Scott Kramer was told he could have no parties at the Dearing Mansion bed-and-breakfast he owns on the West Side of St. Paul. He hosted an epic bash.

His conditional-use permit doesn't allow him to advertise events at the gorgeous brick landmark. The party was billed as a Murder Mystery-themed evening on social media, charging partygoers for food and drink.

On Thursday, the zoning committee of the St. Paul Planning Commission didn't quite buy Kramer's assertions that he didn't intentionally flout city rules for his B&B, which sits on a bluff overlooking downtown St. Paul and the Mississippi River. But they weren't ready to revoke his permit, either. After hours of discussion, the committee voted to table the issue for a month, asking staff members to study options for what to do next.

Revocation remains an option, said Dan Edgerton, the committee chairman, adding, "Several of us were on the fence."

What got Kramer into this mess was a New Year's Eve "fantasy of the damned" party, where well over 100 guests enjoyed an open bar, a gourmet buffet, live music, DJs and murder-mystery theme rooms into the wee hours of Jan. 1, 2018. Problem is, one of the conditions that allowed Kramer to turn the mansion he lovingly restored more than a decade ago into a B&B forbids parties, or holding special events, or advertising for either.

And it wasn't the first time. City officials had told Kramer twice previously, after they received neighbor complaints, that he could not do those things. On Thursday, several of Kramer's friends and neighbors called it all a big mistake and pleaded with commissioners not to revoke his permit. If they did, they said, he would probably have to sell the mansion, and who knows what would move in after that.

Commissioners were not hostile. Kris Fredson even asked if there were a way his conditional-use permit could be modified to allow him to continue having New Year's Eve parties, something friends said he'd done for the past dozen years — albeit without charging money. But Cedrick Baker said that as reluctant as commissioners were to punish Kramer by taking his livelihood, it was also hard to give him a pass. "We are discussing another way out," he said. "There are a lot of people where we don't discuss another way out."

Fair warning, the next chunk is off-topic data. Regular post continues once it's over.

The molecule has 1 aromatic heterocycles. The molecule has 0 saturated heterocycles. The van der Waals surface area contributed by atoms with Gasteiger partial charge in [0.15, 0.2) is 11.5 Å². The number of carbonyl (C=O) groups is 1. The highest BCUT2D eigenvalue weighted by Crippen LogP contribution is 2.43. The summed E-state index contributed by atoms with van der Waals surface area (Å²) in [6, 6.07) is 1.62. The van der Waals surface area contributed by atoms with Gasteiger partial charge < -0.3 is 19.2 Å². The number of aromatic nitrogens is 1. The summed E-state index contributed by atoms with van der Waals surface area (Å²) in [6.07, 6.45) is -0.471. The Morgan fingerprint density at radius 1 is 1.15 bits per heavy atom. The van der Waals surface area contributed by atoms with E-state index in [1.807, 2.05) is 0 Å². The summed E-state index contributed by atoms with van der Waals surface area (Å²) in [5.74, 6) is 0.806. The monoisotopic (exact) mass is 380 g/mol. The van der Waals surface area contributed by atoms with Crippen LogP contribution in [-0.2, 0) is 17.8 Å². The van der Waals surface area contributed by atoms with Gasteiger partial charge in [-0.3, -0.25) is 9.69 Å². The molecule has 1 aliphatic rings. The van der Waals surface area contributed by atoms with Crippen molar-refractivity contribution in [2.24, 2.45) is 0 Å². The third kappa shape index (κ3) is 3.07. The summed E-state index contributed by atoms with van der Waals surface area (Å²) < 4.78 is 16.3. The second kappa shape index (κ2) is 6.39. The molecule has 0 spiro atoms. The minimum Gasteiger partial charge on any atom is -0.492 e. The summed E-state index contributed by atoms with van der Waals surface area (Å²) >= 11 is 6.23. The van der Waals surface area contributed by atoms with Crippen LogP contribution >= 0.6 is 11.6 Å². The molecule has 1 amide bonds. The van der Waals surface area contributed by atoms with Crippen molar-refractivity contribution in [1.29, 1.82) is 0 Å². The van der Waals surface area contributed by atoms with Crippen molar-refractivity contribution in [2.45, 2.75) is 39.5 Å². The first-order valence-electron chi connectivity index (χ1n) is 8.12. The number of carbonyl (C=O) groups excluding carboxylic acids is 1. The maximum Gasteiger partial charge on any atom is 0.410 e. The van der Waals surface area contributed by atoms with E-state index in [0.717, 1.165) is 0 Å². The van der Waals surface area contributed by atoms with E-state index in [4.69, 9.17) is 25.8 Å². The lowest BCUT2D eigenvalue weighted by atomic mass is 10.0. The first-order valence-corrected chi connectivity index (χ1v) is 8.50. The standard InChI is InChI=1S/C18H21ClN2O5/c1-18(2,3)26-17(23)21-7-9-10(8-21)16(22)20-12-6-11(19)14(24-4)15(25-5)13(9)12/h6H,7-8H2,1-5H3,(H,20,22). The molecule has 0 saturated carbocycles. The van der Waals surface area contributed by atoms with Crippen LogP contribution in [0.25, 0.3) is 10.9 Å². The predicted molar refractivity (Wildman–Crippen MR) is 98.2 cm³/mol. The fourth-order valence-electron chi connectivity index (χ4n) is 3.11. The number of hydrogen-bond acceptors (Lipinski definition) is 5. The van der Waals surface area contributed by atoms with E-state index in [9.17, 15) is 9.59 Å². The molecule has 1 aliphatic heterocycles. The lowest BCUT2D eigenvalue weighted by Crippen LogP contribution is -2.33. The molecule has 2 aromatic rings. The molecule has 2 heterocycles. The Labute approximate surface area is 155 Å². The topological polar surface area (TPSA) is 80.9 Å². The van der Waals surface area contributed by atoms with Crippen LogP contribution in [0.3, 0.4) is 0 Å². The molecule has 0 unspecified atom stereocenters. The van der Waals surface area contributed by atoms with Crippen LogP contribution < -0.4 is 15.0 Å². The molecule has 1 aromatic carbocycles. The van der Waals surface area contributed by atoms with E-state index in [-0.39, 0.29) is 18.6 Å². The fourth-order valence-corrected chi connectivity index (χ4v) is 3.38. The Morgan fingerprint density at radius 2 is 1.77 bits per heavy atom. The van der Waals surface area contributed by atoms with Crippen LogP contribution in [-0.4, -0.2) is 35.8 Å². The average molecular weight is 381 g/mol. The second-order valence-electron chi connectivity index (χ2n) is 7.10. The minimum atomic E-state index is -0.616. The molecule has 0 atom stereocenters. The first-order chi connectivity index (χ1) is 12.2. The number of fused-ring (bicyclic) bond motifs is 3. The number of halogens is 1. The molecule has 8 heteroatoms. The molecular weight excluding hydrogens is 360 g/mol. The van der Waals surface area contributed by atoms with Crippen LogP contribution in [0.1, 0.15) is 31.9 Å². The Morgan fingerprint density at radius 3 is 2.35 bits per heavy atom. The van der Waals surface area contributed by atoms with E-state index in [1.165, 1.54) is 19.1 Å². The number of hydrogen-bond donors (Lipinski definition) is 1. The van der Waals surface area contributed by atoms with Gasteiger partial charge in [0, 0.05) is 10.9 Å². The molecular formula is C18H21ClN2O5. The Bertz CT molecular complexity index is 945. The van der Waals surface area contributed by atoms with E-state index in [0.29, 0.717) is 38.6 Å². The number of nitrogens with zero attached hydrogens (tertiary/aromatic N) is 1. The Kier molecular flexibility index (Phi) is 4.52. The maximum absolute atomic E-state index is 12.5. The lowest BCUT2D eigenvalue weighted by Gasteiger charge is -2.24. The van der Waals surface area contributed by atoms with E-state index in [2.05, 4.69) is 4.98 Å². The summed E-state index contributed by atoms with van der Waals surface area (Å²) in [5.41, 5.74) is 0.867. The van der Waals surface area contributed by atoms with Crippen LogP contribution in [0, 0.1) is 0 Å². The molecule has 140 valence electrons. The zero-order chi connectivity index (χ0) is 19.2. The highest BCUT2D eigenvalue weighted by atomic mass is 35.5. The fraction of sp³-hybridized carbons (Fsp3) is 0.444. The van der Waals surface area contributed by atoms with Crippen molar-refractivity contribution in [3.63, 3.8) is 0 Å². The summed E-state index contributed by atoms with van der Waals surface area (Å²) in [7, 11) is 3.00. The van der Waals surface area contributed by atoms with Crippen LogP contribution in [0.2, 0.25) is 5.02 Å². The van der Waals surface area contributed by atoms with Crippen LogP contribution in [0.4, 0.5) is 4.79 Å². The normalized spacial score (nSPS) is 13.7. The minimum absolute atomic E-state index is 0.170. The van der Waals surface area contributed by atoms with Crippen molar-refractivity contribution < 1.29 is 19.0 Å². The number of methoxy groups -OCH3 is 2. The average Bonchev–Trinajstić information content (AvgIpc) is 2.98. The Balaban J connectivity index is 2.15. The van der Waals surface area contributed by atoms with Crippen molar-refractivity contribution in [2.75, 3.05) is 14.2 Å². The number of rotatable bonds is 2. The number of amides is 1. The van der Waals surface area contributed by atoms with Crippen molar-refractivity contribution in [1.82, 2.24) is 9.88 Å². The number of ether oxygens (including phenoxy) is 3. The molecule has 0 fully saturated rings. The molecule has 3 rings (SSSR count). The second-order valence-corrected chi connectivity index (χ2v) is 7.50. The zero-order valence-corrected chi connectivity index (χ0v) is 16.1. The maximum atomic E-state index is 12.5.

Kramer and his wife bought the house in 2006 and restored it. But, after Kramer and his wife split in 2013, he said he needed to find a way to afford to keep it. In October 2014, he received a conditional-use permit as a bed-and-breakfast.

But in May 2015, the city received a complaint that Kramer was hosting parties and renting and advertising the home's six bedrooms. His permit allowed him to rent out only four. In the summer of 2016, officials said they received another complaint that he was again hosting parties and, in January 2017, Kramer was told: no parties, corporate gatherings, weddings or retreats.

Kramer and his friends said the New Year's Eve party was a private event that got out of hand, thanks to social media, pleading for another chance. Christopher Keith, a friend and local historian, said Kramer needs the permit if St. Paul is to continue to enjoy his historic home.

"These buildings are important, and they need people who will maintain access to them," he said.

Jim Sazevich has chronicled thousands of Minnesota homes and has spent much time in the mansion. He said he hopes Kramer can keep the home he so meticulously restored. Designed by architect Augustus Gauger and completed in 1887, it was home to dairy farmer Samuel Dearing until he hit financial ruin in the 1890s. The mansion was divided into apartments around World War II and had been vacant for years, Sazevich said.

Then Kramer came along.

"Scott has done amazing work," he said. "This house could move to Summit Avenue and it would be one of the finest there. I hope he can keep it. ... He is a perfect person for the house."